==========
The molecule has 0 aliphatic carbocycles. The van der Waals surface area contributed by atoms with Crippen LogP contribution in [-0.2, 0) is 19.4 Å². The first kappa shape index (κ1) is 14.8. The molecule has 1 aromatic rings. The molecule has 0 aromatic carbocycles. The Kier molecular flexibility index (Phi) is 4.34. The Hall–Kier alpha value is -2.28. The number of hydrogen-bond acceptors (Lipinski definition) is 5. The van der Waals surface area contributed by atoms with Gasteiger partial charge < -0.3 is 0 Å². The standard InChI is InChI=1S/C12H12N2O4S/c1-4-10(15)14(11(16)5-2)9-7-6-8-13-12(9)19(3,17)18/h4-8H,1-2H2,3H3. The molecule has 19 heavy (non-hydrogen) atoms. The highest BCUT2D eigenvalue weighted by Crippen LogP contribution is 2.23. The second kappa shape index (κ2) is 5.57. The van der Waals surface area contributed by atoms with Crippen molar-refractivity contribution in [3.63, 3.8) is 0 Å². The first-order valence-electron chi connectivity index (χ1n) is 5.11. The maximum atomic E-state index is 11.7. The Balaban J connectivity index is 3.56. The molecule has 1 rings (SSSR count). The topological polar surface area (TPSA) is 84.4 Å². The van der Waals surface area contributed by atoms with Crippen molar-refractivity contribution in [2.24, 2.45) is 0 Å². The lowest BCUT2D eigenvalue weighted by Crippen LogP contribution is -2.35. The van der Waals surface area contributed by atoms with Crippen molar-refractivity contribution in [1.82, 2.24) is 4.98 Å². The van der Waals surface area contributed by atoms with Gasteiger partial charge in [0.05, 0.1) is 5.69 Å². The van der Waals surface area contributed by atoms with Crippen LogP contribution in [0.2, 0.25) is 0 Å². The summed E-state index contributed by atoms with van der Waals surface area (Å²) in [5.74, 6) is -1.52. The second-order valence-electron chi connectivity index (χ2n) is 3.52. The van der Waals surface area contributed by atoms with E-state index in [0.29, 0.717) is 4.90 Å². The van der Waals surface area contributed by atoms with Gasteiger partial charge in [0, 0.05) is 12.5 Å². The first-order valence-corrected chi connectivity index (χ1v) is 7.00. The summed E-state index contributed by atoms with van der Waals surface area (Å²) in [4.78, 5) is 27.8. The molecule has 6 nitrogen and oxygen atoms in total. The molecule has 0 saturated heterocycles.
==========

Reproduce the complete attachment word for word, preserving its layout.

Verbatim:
The molecule has 0 aliphatic carbocycles. The van der Waals surface area contributed by atoms with Crippen LogP contribution in [-0.2, 0) is 19.4 Å². The first kappa shape index (κ1) is 14.8. The molecule has 1 aromatic rings. The molecule has 0 aromatic carbocycles. The Kier molecular flexibility index (Phi) is 4.34. The Hall–Kier alpha value is -2.28. The number of hydrogen-bond acceptors (Lipinski definition) is 5. The van der Waals surface area contributed by atoms with Gasteiger partial charge < -0.3 is 0 Å². The standard InChI is InChI=1S/C12H12N2O4S/c1-4-10(15)14(11(16)5-2)9-7-6-8-13-12(9)19(3,17)18/h4-8H,1-2H2,3H3. The molecule has 19 heavy (non-hydrogen) atoms. The highest BCUT2D eigenvalue weighted by Crippen LogP contribution is 2.23. The second kappa shape index (κ2) is 5.57. The van der Waals surface area contributed by atoms with Crippen molar-refractivity contribution in [3.63, 3.8) is 0 Å². The first-order valence-electron chi connectivity index (χ1n) is 5.11. The maximum atomic E-state index is 11.7. The Balaban J connectivity index is 3.56. The molecule has 1 rings (SSSR count). The topological polar surface area (TPSA) is 84.4 Å². The van der Waals surface area contributed by atoms with Crippen molar-refractivity contribution in [2.24, 2.45) is 0 Å². The lowest BCUT2D eigenvalue weighted by Crippen LogP contribution is -2.35. The van der Waals surface area contributed by atoms with Crippen molar-refractivity contribution in [1.82, 2.24) is 4.98 Å². The van der Waals surface area contributed by atoms with Gasteiger partial charge in [0.05, 0.1) is 5.69 Å². The van der Waals surface area contributed by atoms with Crippen LogP contribution in [0.2, 0.25) is 0 Å². The summed E-state index contributed by atoms with van der Waals surface area (Å²) in [5.74, 6) is -1.52. The second-order valence-electron chi connectivity index (χ2n) is 3.52. The van der Waals surface area contributed by atoms with E-state index in [0.29, 0.717) is 4.90 Å². The van der Waals surface area contributed by atoms with Gasteiger partial charge in [0, 0.05) is 12.5 Å². The first-order valence-corrected chi connectivity index (χ1v) is 7.00. The summed E-state index contributed by atoms with van der Waals surface area (Å²) in [4.78, 5) is 27.8. The molecule has 6 nitrogen and oxygen atoms in total. The molecule has 0 saturated heterocycles.